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Testing the saprobity hypothesis in a Mediterranean lagoon: Effects of confinement and organic enrichment on benthic communities

June 3, 2014

The macrobenthic community was compared at four sites characterized by varying degrees of freshwater input, organic enrichment and confinement in the Cabras lagoon (Sardinia, Italy). Three sites, riverine (C1), confined (C2) and seaward (C3), were studied on two dates of summer 2010 and on two dates of winter 2011. A fourth site (C12), representative of the central sector of the Cabras lagoon, was included in this study using the extensive historical datasets at our disposal from previously published work. We aimed to test the hypothesis that (1) the benthos is distributed according to the recently proposed concept of habitat saprobity for coastal lagoons that unifies the Pearson–Rosenberg (sensu organic enrichment) and Guélorget–Perthuisot (sensu confinement) models, and (2) indicator species of different saprobic levels can be identified among dominant species occurring along the saprobity gradient. Salinity was also considered as an additional agent of selection in brackish environments. Irrespective of significant seasonal changes within each site, our results highlighted major environmental and biotic differences between sites. At the northward riverine site (C1), most affected by freshwater input and with limited organic matter (OM) enrichment, Corophium orientale was the single dominant species. The most confined site (C2) was characterized by the highest levels of sedimentary OM and benthic Chlorophyll-aand by mesohaline conditions; the site was inhabited mainly by the halolimnobic Hediste diversicolor andHydrobia spp. Site C12, characterized by a high OM load and high residence time, was dominated by the opportunistic detritivorous Alitta succinea and Polydora ciliata. At the southernmost seaward site (C3) the considerable seawater renewal, resulting in high salinity (only in summer) and limited OM load, favored a much more diverse macrobenthic assemblage, essentially composed of both marine species, such asCorophium insidiosumGammarus aequicauda, and brackish-water species, such as Lekanesphaera hookeri and Idotea chelipes. We conclude that the biotic and abiotic characteristics of the Cabras lagoon can be represented by a succession of spatial zones along two main gradients determined by salinity and saprobity. The salinity gradient proved to be the main structural feature in the oligohaline pole, while in the range of variable salinity, saprobity appeared to be the main selection factor. To illustrate our findings, we provide a graphical representation summarizing the changes in environmental parameters and indicator species along the salinity and saprobity gradients.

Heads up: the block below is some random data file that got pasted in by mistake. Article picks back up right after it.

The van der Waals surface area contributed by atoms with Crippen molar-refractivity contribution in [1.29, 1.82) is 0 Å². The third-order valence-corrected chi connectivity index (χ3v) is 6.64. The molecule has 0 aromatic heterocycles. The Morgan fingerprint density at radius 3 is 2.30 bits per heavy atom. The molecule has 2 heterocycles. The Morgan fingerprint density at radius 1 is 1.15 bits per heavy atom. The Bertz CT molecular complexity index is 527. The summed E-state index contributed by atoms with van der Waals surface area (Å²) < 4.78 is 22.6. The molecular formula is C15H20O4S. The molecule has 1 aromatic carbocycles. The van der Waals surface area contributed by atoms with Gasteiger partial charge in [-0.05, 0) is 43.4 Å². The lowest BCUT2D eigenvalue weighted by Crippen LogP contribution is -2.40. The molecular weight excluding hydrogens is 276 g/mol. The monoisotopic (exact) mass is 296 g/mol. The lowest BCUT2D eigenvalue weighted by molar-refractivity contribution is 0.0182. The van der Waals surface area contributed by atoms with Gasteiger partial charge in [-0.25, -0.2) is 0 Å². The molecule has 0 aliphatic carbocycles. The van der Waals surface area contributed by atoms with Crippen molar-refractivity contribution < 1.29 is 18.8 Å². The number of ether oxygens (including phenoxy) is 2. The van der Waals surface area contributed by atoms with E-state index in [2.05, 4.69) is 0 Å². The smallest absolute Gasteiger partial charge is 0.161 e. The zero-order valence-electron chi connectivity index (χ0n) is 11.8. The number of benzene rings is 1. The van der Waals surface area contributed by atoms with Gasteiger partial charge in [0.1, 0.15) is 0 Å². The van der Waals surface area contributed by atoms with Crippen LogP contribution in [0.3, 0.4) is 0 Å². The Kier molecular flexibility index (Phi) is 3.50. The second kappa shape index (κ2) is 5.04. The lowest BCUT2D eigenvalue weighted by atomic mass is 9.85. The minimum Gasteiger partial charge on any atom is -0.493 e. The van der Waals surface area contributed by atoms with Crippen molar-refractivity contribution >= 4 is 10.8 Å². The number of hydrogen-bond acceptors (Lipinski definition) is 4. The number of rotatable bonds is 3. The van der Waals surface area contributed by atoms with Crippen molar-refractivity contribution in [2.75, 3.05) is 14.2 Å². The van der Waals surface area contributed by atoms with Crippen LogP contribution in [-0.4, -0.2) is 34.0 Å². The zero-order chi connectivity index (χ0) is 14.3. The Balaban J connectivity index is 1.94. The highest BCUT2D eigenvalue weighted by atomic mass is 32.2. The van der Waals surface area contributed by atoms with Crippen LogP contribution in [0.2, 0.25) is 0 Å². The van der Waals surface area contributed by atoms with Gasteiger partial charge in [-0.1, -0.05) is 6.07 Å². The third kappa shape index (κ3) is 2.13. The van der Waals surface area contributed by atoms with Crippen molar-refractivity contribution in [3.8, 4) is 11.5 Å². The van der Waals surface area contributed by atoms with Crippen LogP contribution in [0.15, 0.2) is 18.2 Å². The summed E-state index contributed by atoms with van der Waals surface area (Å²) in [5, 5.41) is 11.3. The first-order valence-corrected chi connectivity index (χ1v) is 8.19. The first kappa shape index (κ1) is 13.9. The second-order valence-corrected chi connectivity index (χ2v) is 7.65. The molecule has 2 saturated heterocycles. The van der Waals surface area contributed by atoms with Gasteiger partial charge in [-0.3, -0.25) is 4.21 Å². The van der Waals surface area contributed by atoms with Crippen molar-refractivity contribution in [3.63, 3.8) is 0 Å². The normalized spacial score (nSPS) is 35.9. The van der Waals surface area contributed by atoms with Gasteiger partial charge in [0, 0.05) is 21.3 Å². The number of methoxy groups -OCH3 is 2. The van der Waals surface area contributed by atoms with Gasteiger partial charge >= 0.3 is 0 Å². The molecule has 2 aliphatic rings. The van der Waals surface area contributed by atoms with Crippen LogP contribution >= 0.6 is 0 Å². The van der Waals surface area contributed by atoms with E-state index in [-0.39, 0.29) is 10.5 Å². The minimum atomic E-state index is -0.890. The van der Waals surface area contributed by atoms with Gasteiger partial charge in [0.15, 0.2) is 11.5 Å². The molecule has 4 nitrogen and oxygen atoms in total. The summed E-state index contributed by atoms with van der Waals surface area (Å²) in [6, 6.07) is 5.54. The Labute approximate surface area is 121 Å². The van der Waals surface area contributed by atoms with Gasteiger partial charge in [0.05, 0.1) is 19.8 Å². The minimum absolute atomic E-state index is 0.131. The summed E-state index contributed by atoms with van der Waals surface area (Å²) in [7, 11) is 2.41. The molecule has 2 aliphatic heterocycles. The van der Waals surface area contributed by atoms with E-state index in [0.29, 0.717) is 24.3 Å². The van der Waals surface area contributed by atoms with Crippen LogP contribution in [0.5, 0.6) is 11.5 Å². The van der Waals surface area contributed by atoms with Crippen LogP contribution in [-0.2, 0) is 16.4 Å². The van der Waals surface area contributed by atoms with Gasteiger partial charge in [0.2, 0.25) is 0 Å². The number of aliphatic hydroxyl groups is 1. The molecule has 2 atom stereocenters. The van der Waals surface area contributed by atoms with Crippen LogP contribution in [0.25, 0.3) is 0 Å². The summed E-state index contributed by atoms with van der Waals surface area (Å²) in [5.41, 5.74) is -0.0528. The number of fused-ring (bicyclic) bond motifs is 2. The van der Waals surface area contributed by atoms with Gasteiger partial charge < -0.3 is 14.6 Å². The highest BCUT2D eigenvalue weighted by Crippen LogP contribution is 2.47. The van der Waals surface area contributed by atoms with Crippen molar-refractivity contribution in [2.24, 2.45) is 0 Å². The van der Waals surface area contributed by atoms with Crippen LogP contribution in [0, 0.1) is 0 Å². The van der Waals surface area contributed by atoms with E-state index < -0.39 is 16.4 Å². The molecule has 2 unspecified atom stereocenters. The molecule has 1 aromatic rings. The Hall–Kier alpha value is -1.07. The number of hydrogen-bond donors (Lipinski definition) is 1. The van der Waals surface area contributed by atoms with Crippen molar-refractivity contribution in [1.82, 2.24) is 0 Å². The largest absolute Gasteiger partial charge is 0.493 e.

Foti A, Fenzi GA, Di Pippo F, Gravina MF, Magni P, in press: Testing the saprobity hypothesis in a Mediterranean lagoon: Effects of confinement and organic enrichment on benthic communities, Marine Environmental Research, doi:10.1016/j.marenvres.2014.04.004. Article (subscription required).

 

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